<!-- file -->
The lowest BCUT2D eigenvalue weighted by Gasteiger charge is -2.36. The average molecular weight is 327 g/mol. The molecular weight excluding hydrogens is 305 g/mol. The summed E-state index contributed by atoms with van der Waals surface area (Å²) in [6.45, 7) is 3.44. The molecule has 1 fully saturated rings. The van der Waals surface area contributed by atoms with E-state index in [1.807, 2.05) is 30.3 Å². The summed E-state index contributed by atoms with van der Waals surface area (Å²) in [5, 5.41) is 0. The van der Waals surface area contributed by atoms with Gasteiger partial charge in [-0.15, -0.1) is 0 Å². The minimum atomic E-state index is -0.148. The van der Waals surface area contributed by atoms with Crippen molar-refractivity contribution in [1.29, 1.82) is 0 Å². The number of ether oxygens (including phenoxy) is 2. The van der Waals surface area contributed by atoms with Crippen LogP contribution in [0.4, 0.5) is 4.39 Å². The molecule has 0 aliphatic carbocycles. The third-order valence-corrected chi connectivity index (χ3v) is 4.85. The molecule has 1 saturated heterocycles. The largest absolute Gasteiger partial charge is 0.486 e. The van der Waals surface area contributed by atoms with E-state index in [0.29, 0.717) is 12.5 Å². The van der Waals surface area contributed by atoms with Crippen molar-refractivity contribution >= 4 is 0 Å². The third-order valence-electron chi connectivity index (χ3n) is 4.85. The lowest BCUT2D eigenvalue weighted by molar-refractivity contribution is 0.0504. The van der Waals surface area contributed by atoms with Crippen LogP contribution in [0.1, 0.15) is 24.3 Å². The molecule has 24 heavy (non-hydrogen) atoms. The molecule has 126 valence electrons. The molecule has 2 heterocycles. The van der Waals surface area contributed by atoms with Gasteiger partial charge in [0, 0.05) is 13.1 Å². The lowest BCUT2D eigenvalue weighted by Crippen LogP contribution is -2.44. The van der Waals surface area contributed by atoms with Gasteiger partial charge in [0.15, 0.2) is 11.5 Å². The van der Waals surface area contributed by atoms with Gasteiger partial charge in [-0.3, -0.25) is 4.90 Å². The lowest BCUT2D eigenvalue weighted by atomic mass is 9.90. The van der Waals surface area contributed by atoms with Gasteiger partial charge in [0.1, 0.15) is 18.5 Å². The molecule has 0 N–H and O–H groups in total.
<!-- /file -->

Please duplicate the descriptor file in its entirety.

The lowest BCUT2D eigenvalue weighted by Gasteiger charge is -2.36. The average molecular weight is 327 g/mol. The molecular weight excluding hydrogens is 305 g/mol. The summed E-state index contributed by atoms with van der Waals surface area (Å²) in [6.45, 7) is 3.44. The molecule has 1 fully saturated rings. The van der Waals surface area contributed by atoms with E-state index in [1.807, 2.05) is 30.3 Å². The summed E-state index contributed by atoms with van der Waals surface area (Å²) in [5, 5.41) is 0. The van der Waals surface area contributed by atoms with Gasteiger partial charge in [-0.15, -0.1) is 0 Å². The minimum atomic E-state index is -0.148. The van der Waals surface area contributed by atoms with Crippen molar-refractivity contribution in [1.29, 1.82) is 0 Å². The number of ether oxygens (including phenoxy) is 2. The van der Waals surface area contributed by atoms with Crippen LogP contribution in [0.4, 0.5) is 4.39 Å². The molecule has 0 aliphatic carbocycles. The third-order valence-corrected chi connectivity index (χ3v) is 4.85. The molecule has 1 saturated heterocycles. The largest absolute Gasteiger partial charge is 0.486 e. The van der Waals surface area contributed by atoms with E-state index in [0.29, 0.717) is 12.5 Å². The van der Waals surface area contributed by atoms with Crippen molar-refractivity contribution >= 4 is 0 Å². The third-order valence-electron chi connectivity index (χ3n) is 4.85. The lowest BCUT2D eigenvalue weighted by molar-refractivity contribution is 0.0504. The van der Waals surface area contributed by atoms with Crippen LogP contribution in [0.1, 0.15) is 24.3 Å². The molecule has 24 heavy (non-hydrogen) atoms. The molecule has 126 valence electrons. The molecule has 2 heterocycles. The van der Waals surface area contributed by atoms with Gasteiger partial charge in [0, 0.05) is 13.1 Å². The lowest BCUT2D eigenvalue weighted by Crippen LogP contribution is -2.44. The van der Waals surface area contributed by atoms with Gasteiger partial charge in [0.15, 0.2) is 11.5 Å². The van der Waals surface area contributed by atoms with Gasteiger partial charge in [-0.3, -0.25) is 4.90 Å². The lowest BCUT2D eigenvalue weighted by atomic mass is 9.90. The van der Waals surface area contributed by atoms with Gasteiger partial charge in [0.1, 0.15) is 18.5 Å². The molecule has 0 N–H and O–H groups in total.